He’s coached – oh God – all sorts of organizations and Kenyans. I guess you know his history.

Max: Yes, of course.

Michael:    He has known several of the greatest runners of all time, particularly Kenyans and East Africans. Then we had a big tournament that we were part of up at the University of Oregon. That was in the late ‘70s.

Max:  Thank you so much Michael. I’m mindful of your time. So maybe as a final question, what do you see around you today in the world of sports and the world of spirituality? What do you feel is going on in that world today, and how can we look at it differently?

Michael: Well first of all – I see the development of the inner game. The mental side of sports has developed quite a bit. We started back in the 70s, that’s 40 years ago. I was doing this stuff at the Aurobindo Ashram 60 years ago. So it has developed, but still there is a lot of prejudice in the sport establishment about the further reaches of this. We’re always playing the edge when it comes to the further reaches, but some of the coaches, like Pete Carroll and all, have to learn how to cool it.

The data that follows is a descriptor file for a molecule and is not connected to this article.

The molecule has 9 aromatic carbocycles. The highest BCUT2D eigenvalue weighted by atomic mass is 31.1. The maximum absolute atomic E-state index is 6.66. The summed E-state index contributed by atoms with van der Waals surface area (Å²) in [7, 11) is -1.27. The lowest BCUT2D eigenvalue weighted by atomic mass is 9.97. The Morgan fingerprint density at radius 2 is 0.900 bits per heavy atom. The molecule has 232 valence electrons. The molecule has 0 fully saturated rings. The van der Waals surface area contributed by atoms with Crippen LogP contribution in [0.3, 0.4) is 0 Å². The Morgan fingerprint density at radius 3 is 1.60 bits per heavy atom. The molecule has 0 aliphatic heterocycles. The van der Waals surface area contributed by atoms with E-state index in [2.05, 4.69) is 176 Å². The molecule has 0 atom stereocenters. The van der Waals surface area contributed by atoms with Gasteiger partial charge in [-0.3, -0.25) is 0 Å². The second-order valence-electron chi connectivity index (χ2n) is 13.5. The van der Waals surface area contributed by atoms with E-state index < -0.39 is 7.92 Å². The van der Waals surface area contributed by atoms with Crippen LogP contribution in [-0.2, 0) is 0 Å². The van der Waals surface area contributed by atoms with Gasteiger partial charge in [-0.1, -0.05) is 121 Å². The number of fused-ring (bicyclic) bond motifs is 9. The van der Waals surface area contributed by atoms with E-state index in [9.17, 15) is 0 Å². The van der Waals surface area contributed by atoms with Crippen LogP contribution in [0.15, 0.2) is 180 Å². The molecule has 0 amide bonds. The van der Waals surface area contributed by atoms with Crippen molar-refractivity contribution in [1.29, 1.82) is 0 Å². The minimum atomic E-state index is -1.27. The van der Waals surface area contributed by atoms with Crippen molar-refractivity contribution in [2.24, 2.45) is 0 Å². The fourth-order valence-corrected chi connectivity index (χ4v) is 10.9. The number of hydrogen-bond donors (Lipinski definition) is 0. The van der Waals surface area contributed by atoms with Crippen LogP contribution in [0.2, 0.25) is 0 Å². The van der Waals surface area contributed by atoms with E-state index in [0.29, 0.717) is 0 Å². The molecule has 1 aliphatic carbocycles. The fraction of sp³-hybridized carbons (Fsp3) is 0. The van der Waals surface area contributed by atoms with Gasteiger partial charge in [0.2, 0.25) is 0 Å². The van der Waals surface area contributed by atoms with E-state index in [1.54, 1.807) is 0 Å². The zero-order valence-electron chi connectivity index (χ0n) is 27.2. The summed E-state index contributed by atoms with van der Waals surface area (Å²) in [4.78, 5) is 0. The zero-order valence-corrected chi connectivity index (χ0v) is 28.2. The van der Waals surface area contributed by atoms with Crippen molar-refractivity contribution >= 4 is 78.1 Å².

If you talk too much the media starts making fun of you. You have to be smart about it. So there’s a kind of esoteric side to this. Now in the popular world, folks like us who are not trying to be professionals, there’s a million people into this kind of stuff, from beginners to more advanced athletes. Generally speaking it’s for health and for feeling good and for just all around health and wellbeing. It’s not primarily to win championships. That’s for the pros or for people like us who did it for sport. It was fun to race, go racing.

Max:   Thank you so much, Michael!

Michael: Well listen Max, good luck with District Vision and all your projects!